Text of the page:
So, where does your baby sleep? Your family asks, friends cautiously inquire and the pediatrician, without fail, brings up the topic… Every. Single. Check up. And, let’s face it. As a mom, you have suddenly become “a pleaser”. So, you know the glorified answer everyone wants to hear. But the truth may be far different. At least, it was for me and my baby.

Hi, I’m Nina and I’m a co-sleeper. There. I said it. Let the judgement and preaching begin. From the scary SIDS commentary to the endless lectures of raising a spoiled child. Believe me, I’ve heard it all. And let me tell you, it doesn’t make being a mother any easier. Ironically, what does…co-sleeping with my daughter. Night after night, she sleeps in our bed. Her peanut size body curled up against mine. So yes, I co-sleep with my baby. Gasp! Do I love it? No, I actually can’t wait until she sleeps on her own. But for now, we sleep all together, because she wakes up frequently to nurse. And in the end, that is what matters. Sleep. I need it, my husband needs it, and most importantly, my little girl needs it too.

Despite the scrutiny co-sleeping receives within the U.S., research shows that when mother and baby co-sleep together, their sleep cycles begin to synchronize. Dr. William Sears, co-sleeping expert, calls this synchrony “nighttime harmony”. In this way, the baby will begin sleeping more and nursing less throughout the night as time goes on with mom nearby. Meaning more sleep for Mom and Dad! According to Dr. Sears, the baby will learn to sleep through the night based on the mother’s body language and presence. So when baby wakes at night, the mother gives her familiar presence, or close-by touch, which conveys a reassuring “it’s okay, go back to sleep” message to baby. Eventually, the baby will get older and naturally learn to soothe him or herself.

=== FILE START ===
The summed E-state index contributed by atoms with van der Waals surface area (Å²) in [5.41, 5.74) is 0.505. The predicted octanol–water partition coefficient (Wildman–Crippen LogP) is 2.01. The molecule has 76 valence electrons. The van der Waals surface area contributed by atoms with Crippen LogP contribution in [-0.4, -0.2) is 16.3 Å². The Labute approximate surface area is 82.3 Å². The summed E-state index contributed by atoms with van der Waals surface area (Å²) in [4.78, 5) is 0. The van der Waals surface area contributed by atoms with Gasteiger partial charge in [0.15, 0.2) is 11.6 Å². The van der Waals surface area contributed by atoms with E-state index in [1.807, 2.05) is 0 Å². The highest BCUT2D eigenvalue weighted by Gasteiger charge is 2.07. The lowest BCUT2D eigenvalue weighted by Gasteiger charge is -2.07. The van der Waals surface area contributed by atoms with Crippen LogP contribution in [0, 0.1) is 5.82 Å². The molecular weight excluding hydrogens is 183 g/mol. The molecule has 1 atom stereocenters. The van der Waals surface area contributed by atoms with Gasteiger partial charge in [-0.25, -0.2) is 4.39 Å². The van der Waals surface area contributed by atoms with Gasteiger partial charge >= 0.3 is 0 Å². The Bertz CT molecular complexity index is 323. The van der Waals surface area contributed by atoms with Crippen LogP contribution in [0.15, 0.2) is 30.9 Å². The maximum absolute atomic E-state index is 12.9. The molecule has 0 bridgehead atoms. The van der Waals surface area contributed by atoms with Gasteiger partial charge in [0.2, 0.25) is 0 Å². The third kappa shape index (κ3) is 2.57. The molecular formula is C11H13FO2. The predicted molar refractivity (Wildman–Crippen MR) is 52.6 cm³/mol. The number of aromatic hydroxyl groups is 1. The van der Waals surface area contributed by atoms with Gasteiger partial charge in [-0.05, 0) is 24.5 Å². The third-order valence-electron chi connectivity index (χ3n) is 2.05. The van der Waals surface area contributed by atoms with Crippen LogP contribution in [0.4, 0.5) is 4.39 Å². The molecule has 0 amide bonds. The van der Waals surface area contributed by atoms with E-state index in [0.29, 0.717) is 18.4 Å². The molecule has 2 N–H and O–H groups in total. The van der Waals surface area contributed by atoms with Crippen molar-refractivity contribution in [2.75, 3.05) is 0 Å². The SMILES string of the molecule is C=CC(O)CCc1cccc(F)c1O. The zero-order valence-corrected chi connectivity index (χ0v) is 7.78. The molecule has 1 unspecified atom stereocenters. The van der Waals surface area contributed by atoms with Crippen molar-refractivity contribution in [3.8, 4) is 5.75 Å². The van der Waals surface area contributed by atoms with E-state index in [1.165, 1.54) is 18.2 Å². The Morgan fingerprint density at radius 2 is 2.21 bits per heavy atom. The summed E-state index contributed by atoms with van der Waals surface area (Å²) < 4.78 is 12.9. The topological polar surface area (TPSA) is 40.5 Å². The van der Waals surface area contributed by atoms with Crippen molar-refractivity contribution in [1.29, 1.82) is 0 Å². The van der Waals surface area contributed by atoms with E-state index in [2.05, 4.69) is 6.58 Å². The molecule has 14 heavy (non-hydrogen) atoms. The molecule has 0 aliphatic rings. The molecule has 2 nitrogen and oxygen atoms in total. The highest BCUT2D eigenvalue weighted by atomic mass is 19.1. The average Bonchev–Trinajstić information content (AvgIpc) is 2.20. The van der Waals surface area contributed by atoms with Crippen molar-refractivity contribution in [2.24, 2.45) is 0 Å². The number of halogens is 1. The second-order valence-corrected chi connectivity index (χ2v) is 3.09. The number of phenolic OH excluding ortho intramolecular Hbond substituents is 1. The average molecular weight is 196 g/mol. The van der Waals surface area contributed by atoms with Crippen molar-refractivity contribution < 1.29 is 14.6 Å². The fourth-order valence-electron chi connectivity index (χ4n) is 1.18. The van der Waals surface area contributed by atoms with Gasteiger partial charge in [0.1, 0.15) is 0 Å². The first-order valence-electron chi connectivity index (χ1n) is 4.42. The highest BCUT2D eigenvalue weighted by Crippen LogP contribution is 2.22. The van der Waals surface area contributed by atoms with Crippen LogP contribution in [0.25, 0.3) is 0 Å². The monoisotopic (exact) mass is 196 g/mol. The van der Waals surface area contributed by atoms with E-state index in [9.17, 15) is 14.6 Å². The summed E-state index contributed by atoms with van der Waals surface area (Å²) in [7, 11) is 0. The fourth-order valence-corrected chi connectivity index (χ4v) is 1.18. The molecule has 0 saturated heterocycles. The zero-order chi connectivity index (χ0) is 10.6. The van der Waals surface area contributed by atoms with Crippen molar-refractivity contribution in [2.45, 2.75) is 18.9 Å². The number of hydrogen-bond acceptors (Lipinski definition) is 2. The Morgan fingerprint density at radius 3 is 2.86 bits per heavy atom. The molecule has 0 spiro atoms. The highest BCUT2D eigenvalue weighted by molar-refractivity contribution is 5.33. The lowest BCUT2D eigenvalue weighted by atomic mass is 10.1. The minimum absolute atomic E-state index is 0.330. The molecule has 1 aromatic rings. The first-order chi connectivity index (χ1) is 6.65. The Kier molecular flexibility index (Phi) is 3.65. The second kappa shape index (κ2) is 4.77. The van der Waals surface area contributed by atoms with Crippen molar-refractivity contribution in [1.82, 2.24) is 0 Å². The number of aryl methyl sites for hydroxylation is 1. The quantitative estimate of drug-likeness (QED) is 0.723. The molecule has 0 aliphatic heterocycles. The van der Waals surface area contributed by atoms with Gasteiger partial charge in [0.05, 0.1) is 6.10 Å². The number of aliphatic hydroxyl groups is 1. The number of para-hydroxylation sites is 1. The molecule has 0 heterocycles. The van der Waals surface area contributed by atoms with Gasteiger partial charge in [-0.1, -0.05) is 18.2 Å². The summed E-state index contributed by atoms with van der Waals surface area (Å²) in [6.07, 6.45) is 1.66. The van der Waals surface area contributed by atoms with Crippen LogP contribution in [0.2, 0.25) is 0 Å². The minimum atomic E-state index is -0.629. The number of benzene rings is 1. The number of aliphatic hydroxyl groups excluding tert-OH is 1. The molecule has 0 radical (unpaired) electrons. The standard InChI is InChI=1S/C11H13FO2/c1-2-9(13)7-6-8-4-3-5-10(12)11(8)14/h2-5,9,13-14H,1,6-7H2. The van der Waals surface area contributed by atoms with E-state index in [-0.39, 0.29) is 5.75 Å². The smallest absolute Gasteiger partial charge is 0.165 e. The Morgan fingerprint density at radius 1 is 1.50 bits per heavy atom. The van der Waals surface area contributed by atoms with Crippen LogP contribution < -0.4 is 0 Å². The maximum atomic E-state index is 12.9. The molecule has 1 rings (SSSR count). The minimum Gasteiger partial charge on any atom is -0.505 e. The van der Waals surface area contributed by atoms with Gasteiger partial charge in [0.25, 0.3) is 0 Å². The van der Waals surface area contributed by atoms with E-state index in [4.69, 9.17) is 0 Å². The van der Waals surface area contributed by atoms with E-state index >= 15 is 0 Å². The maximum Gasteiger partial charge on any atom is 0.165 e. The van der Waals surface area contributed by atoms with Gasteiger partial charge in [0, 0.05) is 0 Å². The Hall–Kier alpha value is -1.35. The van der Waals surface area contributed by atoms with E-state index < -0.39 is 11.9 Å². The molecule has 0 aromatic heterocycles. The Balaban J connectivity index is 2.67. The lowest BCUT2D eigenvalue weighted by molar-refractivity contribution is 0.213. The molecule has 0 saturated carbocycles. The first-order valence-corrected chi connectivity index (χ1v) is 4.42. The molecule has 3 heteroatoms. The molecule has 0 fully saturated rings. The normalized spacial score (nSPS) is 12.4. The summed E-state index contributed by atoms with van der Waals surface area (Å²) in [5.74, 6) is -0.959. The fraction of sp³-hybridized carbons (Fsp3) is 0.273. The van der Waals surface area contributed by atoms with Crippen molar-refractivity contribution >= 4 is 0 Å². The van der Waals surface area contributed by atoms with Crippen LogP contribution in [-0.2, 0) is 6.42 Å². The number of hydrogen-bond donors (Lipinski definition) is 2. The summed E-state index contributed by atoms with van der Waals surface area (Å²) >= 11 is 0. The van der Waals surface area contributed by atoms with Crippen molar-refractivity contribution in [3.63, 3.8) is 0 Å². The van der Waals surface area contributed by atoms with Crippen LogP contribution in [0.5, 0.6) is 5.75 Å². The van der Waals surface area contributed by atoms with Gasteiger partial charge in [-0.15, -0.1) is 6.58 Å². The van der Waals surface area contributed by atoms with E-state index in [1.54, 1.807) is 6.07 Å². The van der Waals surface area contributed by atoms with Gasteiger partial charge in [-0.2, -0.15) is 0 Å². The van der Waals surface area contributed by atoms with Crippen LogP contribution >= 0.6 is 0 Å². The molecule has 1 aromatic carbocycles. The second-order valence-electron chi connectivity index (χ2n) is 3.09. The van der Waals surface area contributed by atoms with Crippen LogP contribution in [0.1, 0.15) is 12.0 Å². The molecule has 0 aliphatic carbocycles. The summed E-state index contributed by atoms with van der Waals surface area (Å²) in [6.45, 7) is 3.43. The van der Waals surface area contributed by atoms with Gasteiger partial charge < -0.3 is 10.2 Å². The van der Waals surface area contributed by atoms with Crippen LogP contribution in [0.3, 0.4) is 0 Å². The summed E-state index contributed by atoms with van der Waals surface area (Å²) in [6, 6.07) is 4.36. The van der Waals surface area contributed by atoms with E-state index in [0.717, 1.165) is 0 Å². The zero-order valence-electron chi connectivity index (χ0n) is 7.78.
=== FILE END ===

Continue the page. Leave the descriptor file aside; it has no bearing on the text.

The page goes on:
And Dr. Sears isn’t alone. Other research continues to support the idea that co-sleeping biologically benefits babies to thrive and develop, especially when they are most vulnerable during the night. According to Dr. James McKenna, co-sleeping can actually help babies develop steady and consistent breathing patterns at night. Specifically, the breathing of mother and infant, together, are regulated by the presence of one another, and therefore, creates a sort of respiratory balance between each other. With the sounds of the mother’s inhalation and exhalation, the carbon dioxide being exhaled by one and inhaled by the other, expedites the baby’s next breath (McKenna). So from early on, when a mother and baby co-sleep, the mother’s body actually projects signals to the baby’s body on how and when to breathe. Furthermore, the mother’s body has also been shown to help regulate the infant’s sleep heart rate and body temperature during co-sleeping as well (McKenna). This nighttime natural connection is therefore so crucial for the baby, especially if parents worry about SIDS. So why fight it?

Listen, I’m the last one to judge another mom for not co-sleeping. That’s not my job. Her baby is going to be way different from mine, and will demand different needs. What I do think is more important to highlight, for all mothers, especially those feeling ashamed for co-sleeping, is that you gotta do what works for your family. Trust that your are the best mother for your baby. You know your baby better than anyone else, because you have been loving them since day one. Remember, there is a natural connection between you and your baby that no one can cross. And when it comes to sleep, co-sleeping honors that connection. And maybe, for now, that’s the saving grace getting you through another night.

McKenna, J., et al, “Experimental studies of infant-parent co-sleeping: Mutual physiological and behavioral influences and their relevance to SIDS (sudden infant death syndrome).” Early Human Development 38 (1994)187-201.

Sears, William. Scientific Benefits of Co-Sleeping. Ask Dr. Sears. Web. January 24, 2012.

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